An active, enthusiastic member of Time’s Up—she is one of the most vocal proponents of the 4% Challenge, urging members of the film community to commit to working with female directors—Thompson is candid about the specific struggle actresses of color face. “When we talk about issues of pay equity, that means something different to Natalie Portman than it does to me. Women who are not of color are talking about pay equity with men. [We] are so far away from that.” I ask about her contract negotiations for MIB, which she toplines alongside Hemsworth, one of the most bankable white actors of the moment. The dialogue sparked by Time’s Up “allowed me to say things I’m not sure I would have said a year ago,” she attests. “The truth is, the system where you assess international value is inherently sexist and racist because we haven’t had those opportunities. The only way to disrupt that is to create new models. When we were having the conversation around how we structure our deals, I said, ‘I understand who Chris Hemsworth is and who I am not relative to him, globally and otherwise. But in the success of the film, that changes. In success, I want equity. Because then you can’t make the same argument.’” Did she get what she wanted? “Let’s just say we’re all happy.”
We’re well into our meal by the time I ask about her collaboration with Janelle Monáe on last year’s “emotion picture” Dirty Computer, a series of linked music videos in which she and the singer play star-crossed lovers in some dystopic future. The project blew up the Internet. In the most famous of the videos—for the song “Pynk”—Monáe dances around in a pair of outrageously vaginal pants, with Thompson’s head popping out between her legs, precisely where the clitoris might go.
That, plus a few affectionate red-carpet and Instagram appearances, led to feverish speculation about whether the two, each of whom has spoken in interviews about her fluid sexuality, might have been romantically involved. Thompson, who first met Monáe when they were auditioning for the same part in a David O. Russell movie, isn’t going there. (She does confirm she’s currently single.) “I didn’t like that,” she says about the media scrutiny, an unpleasant occupational hazard. “We live inside such a clickbait space, where you say one thing about your experience and then it gets categorized by somebody else, and you get further and further away from the truth.” She mentions one writer who misrepresented her feelings about cats (let the record show: Thompson doesn’t hate them; she’s just allergic) and another interview in which comments she made about her sexuality—direct quote: “I’m attracted to men and also to women”—got spun by Internet gossip mongers as some sort of major coming-out moment.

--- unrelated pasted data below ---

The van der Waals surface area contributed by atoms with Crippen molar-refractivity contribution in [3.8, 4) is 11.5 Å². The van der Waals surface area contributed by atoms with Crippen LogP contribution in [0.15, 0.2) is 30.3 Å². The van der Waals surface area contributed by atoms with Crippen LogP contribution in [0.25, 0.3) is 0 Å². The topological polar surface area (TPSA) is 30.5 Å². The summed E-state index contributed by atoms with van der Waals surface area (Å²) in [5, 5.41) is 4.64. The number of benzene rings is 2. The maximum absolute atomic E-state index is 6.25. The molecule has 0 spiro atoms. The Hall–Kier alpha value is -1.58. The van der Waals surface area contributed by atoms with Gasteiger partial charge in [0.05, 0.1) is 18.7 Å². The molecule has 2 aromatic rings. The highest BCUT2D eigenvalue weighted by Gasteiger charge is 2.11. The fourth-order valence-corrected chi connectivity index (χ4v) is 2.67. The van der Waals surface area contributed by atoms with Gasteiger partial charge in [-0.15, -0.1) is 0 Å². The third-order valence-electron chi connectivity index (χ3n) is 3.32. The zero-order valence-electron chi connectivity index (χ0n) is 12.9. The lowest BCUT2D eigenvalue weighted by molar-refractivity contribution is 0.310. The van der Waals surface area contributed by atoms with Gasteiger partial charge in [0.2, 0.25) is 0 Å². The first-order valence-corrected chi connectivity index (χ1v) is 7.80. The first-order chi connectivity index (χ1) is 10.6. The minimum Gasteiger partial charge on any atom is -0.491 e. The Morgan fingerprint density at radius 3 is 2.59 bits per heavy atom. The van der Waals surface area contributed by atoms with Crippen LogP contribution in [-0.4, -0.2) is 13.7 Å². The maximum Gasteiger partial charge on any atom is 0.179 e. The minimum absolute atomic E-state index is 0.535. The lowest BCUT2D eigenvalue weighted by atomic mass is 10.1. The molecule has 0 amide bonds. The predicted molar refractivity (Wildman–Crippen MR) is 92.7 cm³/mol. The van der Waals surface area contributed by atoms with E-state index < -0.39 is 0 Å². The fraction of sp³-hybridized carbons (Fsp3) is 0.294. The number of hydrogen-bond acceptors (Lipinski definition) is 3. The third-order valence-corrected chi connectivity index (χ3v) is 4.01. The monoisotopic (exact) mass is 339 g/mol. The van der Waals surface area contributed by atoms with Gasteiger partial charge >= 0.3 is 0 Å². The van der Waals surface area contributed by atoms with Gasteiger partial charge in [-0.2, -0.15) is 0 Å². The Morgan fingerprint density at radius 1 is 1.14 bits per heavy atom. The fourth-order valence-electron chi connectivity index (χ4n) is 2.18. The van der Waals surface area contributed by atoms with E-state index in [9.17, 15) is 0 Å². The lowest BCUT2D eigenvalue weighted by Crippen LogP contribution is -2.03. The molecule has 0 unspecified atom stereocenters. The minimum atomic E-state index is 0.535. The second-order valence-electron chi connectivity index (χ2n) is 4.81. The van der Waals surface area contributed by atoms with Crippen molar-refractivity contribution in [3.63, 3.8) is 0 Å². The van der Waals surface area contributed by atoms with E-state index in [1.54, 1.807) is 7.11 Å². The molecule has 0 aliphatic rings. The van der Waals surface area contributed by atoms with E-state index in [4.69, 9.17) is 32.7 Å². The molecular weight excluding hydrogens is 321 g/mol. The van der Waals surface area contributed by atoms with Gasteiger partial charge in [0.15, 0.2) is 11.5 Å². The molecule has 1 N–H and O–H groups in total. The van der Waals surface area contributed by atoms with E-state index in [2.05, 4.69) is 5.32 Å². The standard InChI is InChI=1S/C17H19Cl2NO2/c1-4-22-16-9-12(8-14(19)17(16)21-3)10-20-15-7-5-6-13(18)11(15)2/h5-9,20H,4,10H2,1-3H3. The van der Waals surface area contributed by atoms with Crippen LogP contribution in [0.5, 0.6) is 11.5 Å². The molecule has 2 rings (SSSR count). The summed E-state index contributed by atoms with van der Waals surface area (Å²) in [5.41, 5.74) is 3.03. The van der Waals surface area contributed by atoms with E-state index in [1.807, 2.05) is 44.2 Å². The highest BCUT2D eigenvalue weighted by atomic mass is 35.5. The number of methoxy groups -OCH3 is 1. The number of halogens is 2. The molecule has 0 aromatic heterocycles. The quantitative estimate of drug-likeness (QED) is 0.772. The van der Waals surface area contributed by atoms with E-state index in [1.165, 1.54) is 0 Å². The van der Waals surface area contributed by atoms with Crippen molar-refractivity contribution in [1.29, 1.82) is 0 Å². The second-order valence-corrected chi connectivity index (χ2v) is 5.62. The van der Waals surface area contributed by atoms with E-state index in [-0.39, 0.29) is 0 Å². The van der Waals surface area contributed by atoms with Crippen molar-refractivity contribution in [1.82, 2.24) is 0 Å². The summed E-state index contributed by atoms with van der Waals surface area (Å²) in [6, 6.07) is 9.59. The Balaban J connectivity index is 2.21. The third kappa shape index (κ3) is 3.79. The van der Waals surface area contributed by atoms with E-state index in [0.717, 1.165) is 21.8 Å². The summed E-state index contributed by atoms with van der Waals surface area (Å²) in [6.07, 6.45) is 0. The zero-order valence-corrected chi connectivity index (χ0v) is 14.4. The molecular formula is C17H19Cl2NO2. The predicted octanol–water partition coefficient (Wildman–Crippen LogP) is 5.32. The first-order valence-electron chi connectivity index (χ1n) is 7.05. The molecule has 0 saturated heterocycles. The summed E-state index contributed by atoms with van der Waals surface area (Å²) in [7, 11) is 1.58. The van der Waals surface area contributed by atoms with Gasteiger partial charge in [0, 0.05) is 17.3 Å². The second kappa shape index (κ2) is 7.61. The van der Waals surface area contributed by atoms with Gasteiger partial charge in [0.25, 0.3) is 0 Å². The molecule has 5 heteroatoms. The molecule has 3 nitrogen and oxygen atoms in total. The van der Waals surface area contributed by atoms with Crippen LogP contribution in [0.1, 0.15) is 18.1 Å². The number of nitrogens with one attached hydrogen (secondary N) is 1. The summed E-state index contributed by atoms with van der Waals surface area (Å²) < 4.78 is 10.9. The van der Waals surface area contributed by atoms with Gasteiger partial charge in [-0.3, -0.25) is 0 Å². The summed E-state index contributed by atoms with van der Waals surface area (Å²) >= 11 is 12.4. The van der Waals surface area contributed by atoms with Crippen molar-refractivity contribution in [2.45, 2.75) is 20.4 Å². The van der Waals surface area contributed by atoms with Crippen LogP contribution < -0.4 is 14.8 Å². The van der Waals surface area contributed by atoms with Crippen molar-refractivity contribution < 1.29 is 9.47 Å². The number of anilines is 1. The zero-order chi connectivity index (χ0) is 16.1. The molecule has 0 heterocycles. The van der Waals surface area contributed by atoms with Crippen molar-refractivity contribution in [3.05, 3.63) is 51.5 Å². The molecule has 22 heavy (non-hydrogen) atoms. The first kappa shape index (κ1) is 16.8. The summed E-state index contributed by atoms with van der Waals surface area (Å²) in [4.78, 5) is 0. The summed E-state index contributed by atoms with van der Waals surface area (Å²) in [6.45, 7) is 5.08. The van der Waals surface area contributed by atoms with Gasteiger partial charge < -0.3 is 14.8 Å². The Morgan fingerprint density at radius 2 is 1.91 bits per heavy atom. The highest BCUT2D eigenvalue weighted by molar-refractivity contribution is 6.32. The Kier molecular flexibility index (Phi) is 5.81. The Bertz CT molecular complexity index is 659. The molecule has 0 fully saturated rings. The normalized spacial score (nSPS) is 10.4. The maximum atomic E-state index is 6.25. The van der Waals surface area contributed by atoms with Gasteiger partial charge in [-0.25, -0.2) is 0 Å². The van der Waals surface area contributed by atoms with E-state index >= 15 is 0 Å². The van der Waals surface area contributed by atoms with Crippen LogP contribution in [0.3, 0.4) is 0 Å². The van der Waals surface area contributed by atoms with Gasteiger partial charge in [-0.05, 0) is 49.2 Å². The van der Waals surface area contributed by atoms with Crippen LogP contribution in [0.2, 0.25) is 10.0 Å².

The point is, people tend to run with their take on things. Like “Pynk”: I frame it as a sort of feminist manifesto, but Thompson gently deflects. “I think I’m too close to it probably to see it the way you see it. Like, things got written about my head popping out of those pants. It wasn’t that high-concept. We were just messing around. We had no conversations about me playing a clitoris. We knew it would look funny. You’re making things with friends. Your friends start laughing.”